• Has an open foot wound with visible inflammation, namely at least 1 skin ulcer located on or below the malleolus that presents with the following clinical manifestations of a moderate or severe infection based on the Infectious Disease Society of America (IDSA).
  • Has received appropriate surgical intervention to remove all necrotic and infected bone if diagnosed with osteomyelitis
  • Meets certain minimal laboratory criteria.

Exclusion Criteria:

  • Has an ulcer infection which, based upon the patient's known history of hypersensitivity cannot be appropriately treated with at least one of the empiric systemic antibiotic regimens per protocol.
  • Has received > 48 hours of potentially effective antibiotic therapy and the wounds are clinically improving. If a patient has received an antibiotic within 72 hours, but is not improving or deep-tissue culture results indicate that the infecting pathogen is not susceptible to that antibiotic, the patient may be enrolled.
  • Requires or is likely to require treatment with any concomitant topical product or wound therapy during the study period.

Information from the National Library of Medicine

To learn more about this study, you or your doctor may contact the study research staff using the contact information provided by the sponsor.

Please refer to this study by its identifier (NCT number): NCT01951768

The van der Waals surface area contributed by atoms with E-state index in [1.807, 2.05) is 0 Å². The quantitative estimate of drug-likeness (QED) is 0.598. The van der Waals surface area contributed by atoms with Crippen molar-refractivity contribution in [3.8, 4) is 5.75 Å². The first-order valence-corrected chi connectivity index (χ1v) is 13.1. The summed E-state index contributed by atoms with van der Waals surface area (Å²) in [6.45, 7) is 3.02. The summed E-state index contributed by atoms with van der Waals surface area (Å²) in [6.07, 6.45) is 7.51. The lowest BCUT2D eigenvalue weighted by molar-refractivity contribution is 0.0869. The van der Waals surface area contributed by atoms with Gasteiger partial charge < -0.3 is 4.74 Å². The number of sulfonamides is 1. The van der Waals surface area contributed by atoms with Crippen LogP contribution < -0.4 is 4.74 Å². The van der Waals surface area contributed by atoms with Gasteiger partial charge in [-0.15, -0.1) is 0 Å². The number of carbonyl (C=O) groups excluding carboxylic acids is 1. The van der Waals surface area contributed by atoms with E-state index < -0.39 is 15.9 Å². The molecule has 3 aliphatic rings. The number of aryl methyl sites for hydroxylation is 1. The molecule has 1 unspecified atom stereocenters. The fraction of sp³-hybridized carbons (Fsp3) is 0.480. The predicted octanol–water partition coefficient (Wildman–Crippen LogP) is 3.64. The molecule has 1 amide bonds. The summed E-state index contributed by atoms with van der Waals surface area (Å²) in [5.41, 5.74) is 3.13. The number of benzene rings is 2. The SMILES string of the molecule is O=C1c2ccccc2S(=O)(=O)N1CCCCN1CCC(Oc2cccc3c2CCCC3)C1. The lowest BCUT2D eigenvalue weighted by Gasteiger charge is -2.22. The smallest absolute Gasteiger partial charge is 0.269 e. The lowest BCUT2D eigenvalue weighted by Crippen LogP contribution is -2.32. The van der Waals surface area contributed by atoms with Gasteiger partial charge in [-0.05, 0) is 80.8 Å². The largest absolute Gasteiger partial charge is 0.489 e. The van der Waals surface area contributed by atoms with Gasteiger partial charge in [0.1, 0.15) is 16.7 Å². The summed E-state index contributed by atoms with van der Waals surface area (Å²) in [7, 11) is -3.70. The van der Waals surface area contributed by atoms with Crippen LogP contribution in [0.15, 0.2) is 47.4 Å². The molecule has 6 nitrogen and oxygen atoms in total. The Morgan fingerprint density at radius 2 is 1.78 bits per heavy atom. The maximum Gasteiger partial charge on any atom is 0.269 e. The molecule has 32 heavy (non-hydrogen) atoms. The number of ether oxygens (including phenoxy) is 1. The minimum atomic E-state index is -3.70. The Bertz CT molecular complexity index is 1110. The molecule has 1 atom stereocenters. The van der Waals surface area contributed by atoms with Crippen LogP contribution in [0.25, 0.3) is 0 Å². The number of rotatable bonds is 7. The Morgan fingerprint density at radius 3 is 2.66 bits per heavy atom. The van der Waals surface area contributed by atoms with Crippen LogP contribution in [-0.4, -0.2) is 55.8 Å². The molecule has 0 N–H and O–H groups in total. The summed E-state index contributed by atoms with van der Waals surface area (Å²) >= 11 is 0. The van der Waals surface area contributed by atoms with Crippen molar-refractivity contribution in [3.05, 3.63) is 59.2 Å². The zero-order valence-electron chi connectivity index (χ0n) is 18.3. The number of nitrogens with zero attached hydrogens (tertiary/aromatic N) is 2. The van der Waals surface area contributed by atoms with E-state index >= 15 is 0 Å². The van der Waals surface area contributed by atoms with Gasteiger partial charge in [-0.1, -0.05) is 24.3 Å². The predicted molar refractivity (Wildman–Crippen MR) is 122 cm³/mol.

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Contact: Ilker Uckay, MD +41 22 372 33 11
Contact: Benjamin Kressmann, RN

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Geneva University Hospitals Recruiting
Geneva, Switzerland
Contact: Ikler Uckay    41 22 372 33 11   
Contact: Benjamin Kressmann   
Principal Investigator: Ilker Uckay, MD         
Sponsors and Collaborators
University Hospital, Geneva

Publications automatically indexed to this study by Identifier (NCT Number):
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Responsible Party: Ilker Uckay, Consultant Service of Infectious Diseases, Consultant for Septic Orthopaedics, University Hospital, Geneva Identifier: NCT01951768     History of Changes
Other Study ID Numbers: HUG protocol
First Posted: September 27, 2013    Key Record Dates
Last Update Posted: October 7, 2013
Last Verified: September 2013
Additional relevant MeSH terms:
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Diabetic Foot
Foot Ulcer
Pathologic Processes
Diabetic Angiopathies
Vascular Diseases
Cardiovascular Diseases
Leg Ulcer
Skin Ulcer
Skin Diseases
Diabetes Complications
Diabetes Mellitus
Endocrine System Diseases
Diabetic Neuropathies
Foot Diseases
Anti-Bacterial Agents
Antibiotics, Antitubercular
Anti-Infective Agents
Antitubercular Agents
Protein Synthesis Inhibitors
Enzyme Inhibitors
Molecular Mechanisms of Pharmacological Action